Isotopically labeled d6-trimethylsulfonium (d6-TMS) to be used as an internal standard was synthesized in-house following a previously described procedure27. Thus, equimolar amounts of d6-dimethylsulfide (324 μL, purity 99%, isotopic purity 99 atom D %, Sigma-Aldrich, Vienna, Austria) and iodomethane (250 μL, purity 99.5%, Sigma-Aldrich, Vienna, Austria) were combined in a capped 10 ml glass test tube; the mixture was left overnight at room temperature whereupon it yielded a white precipitate of d6-trimethylsulfonium iodide. An aqueous solution of 100 nM of d6-trimethylsulfonium was prepared and used as an internal standard by co-injection with 1 μL using the HPLC autosampler.
The determination of trimethylsulfonium (TMS) in urine
We developed an HPLC method that utilizes an electrospray ionization-triple quadrupole (ESI-QQQ) mass spectrometric detector. We used a Hamilton PRP-X200 cation-exchange column (2.1 × 150 mm; Hamilton, Reno, NV, USA), with 10 mM ammonium formate including 5% acetonitrile, adjusted with ammonia to pH 9.0 as the mobile phase. The mobile phase flow rate was set to 0.25 mL min−1 and the column temperature was set to 30 °C. The injection volume was 1 μL. The triple quadrupole mass analyzer (Agilent jet stream (AJS) ESI-QQQ 6460 system, Agilent Technologies, Waldbronn, Germany) was operated in the multiple reaction monitoring mode (MRM), with a collision energy of 18 eV, a fragmentor voltage of 40 V, and cell accelerator voltage of 7 V. The first quadrupole was set at m/z of 77 and 83 and the third quadrupole at m/z of 62 and 65, for TMS and d6-TMS, respectively. The capillary voltage was set to +2 kV. The nebulizer gas pressure was 30 psi. The nebulizer gas flow and temperature were 13.0 L min−1 and 300 °C, respectively. The sheath gas flow and temperature were 12.0 L min−1 and 400 °C, respectively.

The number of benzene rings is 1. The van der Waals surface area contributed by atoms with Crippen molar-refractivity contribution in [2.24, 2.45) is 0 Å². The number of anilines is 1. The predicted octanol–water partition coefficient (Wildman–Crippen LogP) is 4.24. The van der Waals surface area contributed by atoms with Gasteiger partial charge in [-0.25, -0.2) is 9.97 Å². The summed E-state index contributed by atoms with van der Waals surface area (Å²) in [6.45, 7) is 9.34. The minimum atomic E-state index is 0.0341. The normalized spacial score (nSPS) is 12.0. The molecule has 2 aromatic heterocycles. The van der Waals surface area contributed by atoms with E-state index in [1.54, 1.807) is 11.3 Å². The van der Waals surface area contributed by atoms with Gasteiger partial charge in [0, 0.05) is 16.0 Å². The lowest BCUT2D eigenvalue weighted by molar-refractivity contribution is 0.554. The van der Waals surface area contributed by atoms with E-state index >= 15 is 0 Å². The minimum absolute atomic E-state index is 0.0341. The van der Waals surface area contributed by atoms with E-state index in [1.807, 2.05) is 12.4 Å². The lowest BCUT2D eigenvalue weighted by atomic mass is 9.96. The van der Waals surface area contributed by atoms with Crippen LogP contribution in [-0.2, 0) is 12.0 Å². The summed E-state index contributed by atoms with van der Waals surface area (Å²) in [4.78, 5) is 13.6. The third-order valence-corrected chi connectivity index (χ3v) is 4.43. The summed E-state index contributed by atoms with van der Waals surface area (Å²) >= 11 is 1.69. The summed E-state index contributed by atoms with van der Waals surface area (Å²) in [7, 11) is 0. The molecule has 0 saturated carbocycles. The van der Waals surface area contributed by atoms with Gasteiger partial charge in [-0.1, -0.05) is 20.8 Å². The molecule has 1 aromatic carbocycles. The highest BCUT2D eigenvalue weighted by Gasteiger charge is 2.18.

The thawed urine samples were mixed vigorously by shaking and vortexing prior to filtration through 0.2 μm nylon filters, then injected (1 μL) onto the HPLC column without prior dilution or purification. Quantification was based on peak areas within a calibration range of 1–500 nM. The LOD and LOQ were calculated based on the method of the standard error of the y-intercept (3* SEy and 10* SEy for LOD and LOQ, respectively) for a calibration curve recorded at low levels within the range 1–10 nM. Matrix suppression was assessed by spiking water and a series of urine samples spanning a wide range of specific gravity (1.005–1.031) with different levels (25, 100, and 500 nM) of the internal standard. The adjustment of concentrations according to specific gravity was based on the equation Cnormalized = Cmeasured (SGaverage − 1)/(SGsample − 1)17.
How to cite this article: Lajin, B. and Francesconi, K. A. The hydrogen sulfide metabolite trimethylsulfonium is found in human urine. Sci. Rep. 6, 27038; doi: 10.1038/srep27038 (2016).